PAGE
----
Life and Times of the Light Crust Doughboys

June 11, 2001
Topeka Capital Journal

One day recently, Elaine White, without whom there would be no daily newspaper in Topeka, was reading, on her computer, the obituaries of notables from the day before. Knowing well my cultural tastes, she asked me if I ever had heard of the Light Crust Doughboys.

I said I had virtually grown up with them, and she went on to tell me Smokey Montgomery, their banjo player, had died in Dallas of leukemia at the age of 88. Then she asked me again if I really knew about them.

I said yes indeed, and to prove it I wore bold one verse of their theme song which they used to open and close their shows:

If you like us, think we’re fine.
Sit right down and drop a line
To the Light Crust Doughboys,
From the Burrus Mill.

There’s a lot of hillbilly music history, and politics featuring a one-time Kansan, in this story, so bear with me. Considering all the pleasure they gave me, the least I can do is offer a few words in their memory. Continue reading

Just One More Time Around

Topeka Daily Capital
October 1960

The death of a man like Clark Gable makes you remember some of the entertaining moments he gave you, and others gave you. It makes you wish you could see and hear them again, even though you know you can’t, or at least probably never will.

Just once more , for example, I’d like to see Clark Gable on the witness stand, telling off the lawyer questioning him in “Boomtown.” And I’d go again to see him get poured on the bus in “It Happened One Night.”

There are a lot of things I’d like to see again … How about taking me back to the theater in Washington, D. C., and let me see the houselights dim and the footlights go up as the curtain parts and Glenn Miller’s band plays “Moonlight Serenade.” … Let me stay in the same place long enough to hear Tommy Dorsey play and introduce his new vocalist, Frank Sinatra …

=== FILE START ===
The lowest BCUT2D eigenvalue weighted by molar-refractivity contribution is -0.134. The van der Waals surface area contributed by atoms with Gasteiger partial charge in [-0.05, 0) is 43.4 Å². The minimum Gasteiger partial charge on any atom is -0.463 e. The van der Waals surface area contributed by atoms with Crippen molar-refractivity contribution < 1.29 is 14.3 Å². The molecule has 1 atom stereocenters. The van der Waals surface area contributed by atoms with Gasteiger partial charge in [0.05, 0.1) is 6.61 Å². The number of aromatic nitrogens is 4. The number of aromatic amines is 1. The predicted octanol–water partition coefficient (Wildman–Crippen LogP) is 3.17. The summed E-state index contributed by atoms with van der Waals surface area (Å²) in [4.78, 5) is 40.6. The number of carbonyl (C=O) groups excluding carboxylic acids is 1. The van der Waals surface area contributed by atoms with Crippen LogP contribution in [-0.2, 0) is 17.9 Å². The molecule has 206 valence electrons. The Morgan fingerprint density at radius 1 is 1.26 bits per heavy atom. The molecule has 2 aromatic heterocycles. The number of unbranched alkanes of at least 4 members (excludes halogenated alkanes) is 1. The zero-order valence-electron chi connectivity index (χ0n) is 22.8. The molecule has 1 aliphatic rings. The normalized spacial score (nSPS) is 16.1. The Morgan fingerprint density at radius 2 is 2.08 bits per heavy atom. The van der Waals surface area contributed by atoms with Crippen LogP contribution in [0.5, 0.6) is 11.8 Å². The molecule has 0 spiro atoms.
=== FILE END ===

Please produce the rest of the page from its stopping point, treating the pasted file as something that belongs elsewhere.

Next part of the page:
I’d settle for just a flash of Carl Hubbell looking in from the mound and delivering a screwball… And of Pepper Martin stealing third, sliding in on his stomach …

And, please, give me one more triple dip of Black Walnut ice cream from Doc SnIder’s Drug Store …

Let me see once more my first pup, a Fox Terrier named Sparky, slip and skid on the slick linoleum of the kitchen in the house in Britton, Okla., after my mother says “Go get the dog’s can.” … Give me another evening in the backyard there, and an onion and tomato sandwich – on homemade bread …

Put me, just for a few minutes, back in the theater in New York so I can hear Robert Preston, The Music Man, sing about the “Trouble – Right Here in River City” and about “The Sadder But Wiser Girl,” … And let me hear the medicine man on Britton’s Main Street sell one more bottle of Tay-Jo Tonic …

Give me Eddie Crowder, faking to the fullback hiding the ball on his hip as he fades, and then passing for another Oklahoma touchdown … Take me back to 1952 and let me see the Sooners whip Kansas and lose to Notre Dame in the two best college football games I ever saw …

Sit me in a hotel room again with J. V. Sikes and Ears Whitworth and let me listen to them tell how they recruited football players for Georgia …

Once more, let me stand in line to be introduced to J Edgar Hoover … Let me look at the 1953 Kansas basketball team putting on the Porcupine Press , and let me interview Phog Allen when it’s over … Continue reading